Test in the right order

When a single unit test fails, it’s relatively easy to figure out where the defect occurred. As tests grow in complexity and touch more components of an application, the increase in potential points of failure make it harder to debug them when a failure occurs. Running your unit and integration tests first allows you to catch errors when they are relatively easy to resolve. Then, during E2E testing, complete your critical smoke tests first, followed by sanity checks and other high-risk test cases.

Manage your test environment

Make your environment setup process as efficient and consistent as possible. Document the requirements for the test environment and communicate them to system administrators and anyone else involved in the setup of the environment. Include in your documentation how you will handle updates to the operating system, browsers, and other components of the test environment to keep it as similar as possible to the production environment. One solution may be to use an image backup of the production environment for testing purposes.

Separate test logic from your UI element definitions

To make your automated E2E tests more stable, separate the logic of your tests from the UI element definitions. Use an object repository or a page object pattern to avoid having your test logic interact directly with the user interface. This makes your tests less likely to fail due to changes in the structure of the UI. Ranorex Studio includes an object repository for separating automated tests from UI element definitions, or you can use the page object pattern when testing web applications with Selenium.

Handle waits for UI elements appropriately

Don’t allow an E2E test to fail unnecessarily when waiting for a page to load or a UI element to appear on the screen. In Ranorex Studio, you can add an action that waits for a UI element to exist, for a specified period. If that period is exceeded, then the test fails. The wait time should be at least as long as the normal time that it should take for the UI element to appear. But don’t make it too long. Excessively long wait times may indicate a problem with the application, interfaces or environment, and are annoying to end-users. In addition, allowing long wait times in your automated tests can also affect the overall execution of your E2E testing. In general, set a wait time that is just little longer than the normal time it takes for a UI element to appear.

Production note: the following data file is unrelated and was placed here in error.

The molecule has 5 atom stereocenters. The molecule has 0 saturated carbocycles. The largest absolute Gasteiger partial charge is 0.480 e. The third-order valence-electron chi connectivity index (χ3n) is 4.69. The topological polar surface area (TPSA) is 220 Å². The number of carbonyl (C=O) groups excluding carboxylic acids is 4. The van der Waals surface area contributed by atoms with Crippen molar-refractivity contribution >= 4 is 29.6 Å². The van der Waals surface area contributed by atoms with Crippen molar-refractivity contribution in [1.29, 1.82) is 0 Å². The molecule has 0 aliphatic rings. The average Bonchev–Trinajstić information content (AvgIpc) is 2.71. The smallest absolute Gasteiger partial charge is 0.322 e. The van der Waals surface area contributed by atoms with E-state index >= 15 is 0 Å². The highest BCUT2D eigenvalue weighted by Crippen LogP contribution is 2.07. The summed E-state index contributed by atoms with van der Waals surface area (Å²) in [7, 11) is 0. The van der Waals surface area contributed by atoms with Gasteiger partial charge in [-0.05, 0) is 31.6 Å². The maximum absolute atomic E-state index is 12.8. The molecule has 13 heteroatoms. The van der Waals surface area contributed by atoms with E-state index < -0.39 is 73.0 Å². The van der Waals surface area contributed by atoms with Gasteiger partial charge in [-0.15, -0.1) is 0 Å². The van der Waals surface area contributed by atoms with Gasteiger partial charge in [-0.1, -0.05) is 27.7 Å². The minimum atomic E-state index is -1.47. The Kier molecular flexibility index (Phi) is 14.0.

Choose the right devices

For mobile devices, concentrate physical testing on the most popular versions of iOS and Android, and then use simulators/emulators to provide coverage for less popular versions. Test on both WiFi and cell carrier connections at various speeds from 3G to LTE.

Optimize your setup/teardown process

Use setup/teardown processes so that your test environment is always ready to go. Create your test data using automated scripts, and clean it up afterward so that the test environment is restored to its original status and is ready for the next round of testing.

Conclusion

It’s important to plan manual and exploratory testing as part of your E2E testing, to address difficult-to-automate aspects such as usability and user experience. And, to ensure that you have a complete and well-balanced set of tests, include automated performance and load testing, which will be covered in the final article in this series.